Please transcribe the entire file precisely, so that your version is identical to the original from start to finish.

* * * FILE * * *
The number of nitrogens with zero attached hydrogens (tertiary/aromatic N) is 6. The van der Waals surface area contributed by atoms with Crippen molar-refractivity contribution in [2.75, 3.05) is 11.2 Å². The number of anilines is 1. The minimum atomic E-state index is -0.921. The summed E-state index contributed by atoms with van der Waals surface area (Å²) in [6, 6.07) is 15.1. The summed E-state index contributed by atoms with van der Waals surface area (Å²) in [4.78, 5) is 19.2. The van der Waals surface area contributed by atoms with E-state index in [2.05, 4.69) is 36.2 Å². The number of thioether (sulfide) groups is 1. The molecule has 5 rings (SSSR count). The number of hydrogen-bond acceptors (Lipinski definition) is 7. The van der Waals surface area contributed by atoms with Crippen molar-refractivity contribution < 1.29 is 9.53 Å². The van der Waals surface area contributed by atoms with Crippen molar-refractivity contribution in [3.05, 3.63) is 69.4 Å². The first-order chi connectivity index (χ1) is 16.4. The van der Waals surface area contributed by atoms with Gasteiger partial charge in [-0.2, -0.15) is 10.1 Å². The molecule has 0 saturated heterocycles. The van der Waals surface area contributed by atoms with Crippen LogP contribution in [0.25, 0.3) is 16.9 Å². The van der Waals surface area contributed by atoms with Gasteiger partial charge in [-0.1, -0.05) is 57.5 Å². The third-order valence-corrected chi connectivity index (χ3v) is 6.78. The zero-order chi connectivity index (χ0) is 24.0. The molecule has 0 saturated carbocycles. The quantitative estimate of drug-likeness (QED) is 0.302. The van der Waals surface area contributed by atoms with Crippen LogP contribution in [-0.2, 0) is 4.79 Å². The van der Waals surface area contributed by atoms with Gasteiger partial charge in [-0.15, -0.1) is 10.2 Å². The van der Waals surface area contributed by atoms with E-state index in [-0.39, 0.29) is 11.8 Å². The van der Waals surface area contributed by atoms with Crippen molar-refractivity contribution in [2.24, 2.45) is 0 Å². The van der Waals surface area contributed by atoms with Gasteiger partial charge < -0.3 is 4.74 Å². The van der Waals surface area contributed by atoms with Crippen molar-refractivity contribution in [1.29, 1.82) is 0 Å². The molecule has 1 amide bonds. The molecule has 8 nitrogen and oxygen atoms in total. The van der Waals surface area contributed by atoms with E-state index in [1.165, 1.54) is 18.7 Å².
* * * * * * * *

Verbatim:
The number of nitrogens with zero attached hydrogens (tertiary/aromatic N) is 6. The van der Waals surface area contributed by atoms with Crippen molar-refractivity contribution in [2.75, 3.05) is 11.2 Å². The number of anilines is 1. The minimum atomic E-state index is -0.921. The summed E-state index contributed by atoms with van der Waals surface area (Å²) in [6, 6.07) is 15.1. The summed E-state index contributed by atoms with van der Waals surface area (Å²) in [4.78, 5) is 19.2. The van der Waals surface area contributed by atoms with E-state index in [2.05, 4.69) is 36.2 Å². The number of thioether (sulfide) groups is 1. The molecule has 5 rings (SSSR count). The number of hydrogen-bond acceptors (Lipinski definition) is 7. The van der Waals surface area contributed by atoms with Crippen molar-refractivity contribution < 1.29 is 9.53 Å². The van der Waals surface area contributed by atoms with Crippen molar-refractivity contribution in [3.05, 3.63) is 69.4 Å². The first-order chi connectivity index (χ1) is 16.4. The van der Waals surface area contributed by atoms with Gasteiger partial charge in [-0.2, -0.15) is 10.1 Å². The molecule has 0 saturated heterocycles. The van der Waals surface area contributed by atoms with Crippen LogP contribution in [0.25, 0.3) is 16.9 Å². The van der Waals surface area contributed by atoms with Gasteiger partial charge in [-0.1, -0.05) is 57.5 Å². The third-order valence-corrected chi connectivity index (χ3v) is 6.78. The zero-order chi connectivity index (χ0) is 24.0. The molecule has 0 saturated carbocycles. The quantitative estimate of drug-likeness (QED) is 0.302. The van der Waals surface area contributed by atoms with Crippen LogP contribution in [-0.2, 0) is 4.79 Å². The van der Waals surface area contributed by atoms with Gasteiger partial charge in [-0.15, -0.1) is 10.2 Å². The van der Waals surface area contributed by atoms with E-state index in [-0.39, 0.29) is 11.8 Å². The van der Waals surface area contributed by atoms with Crippen molar-refractivity contribution in [2.24, 2.45) is 0 Å². The van der Waals surface area contributed by atoms with Gasteiger partial charge < -0.3 is 4.74 Å². The van der Waals surface area contributed by atoms with Crippen molar-refractivity contribution in [1.29, 1.82) is 0 Å². The molecule has 1 amide bonds. The molecule has 8 nitrogen and oxygen atoms in total. The van der Waals surface area contributed by atoms with E-state index in [1.165, 1.54) is 18.7 Å².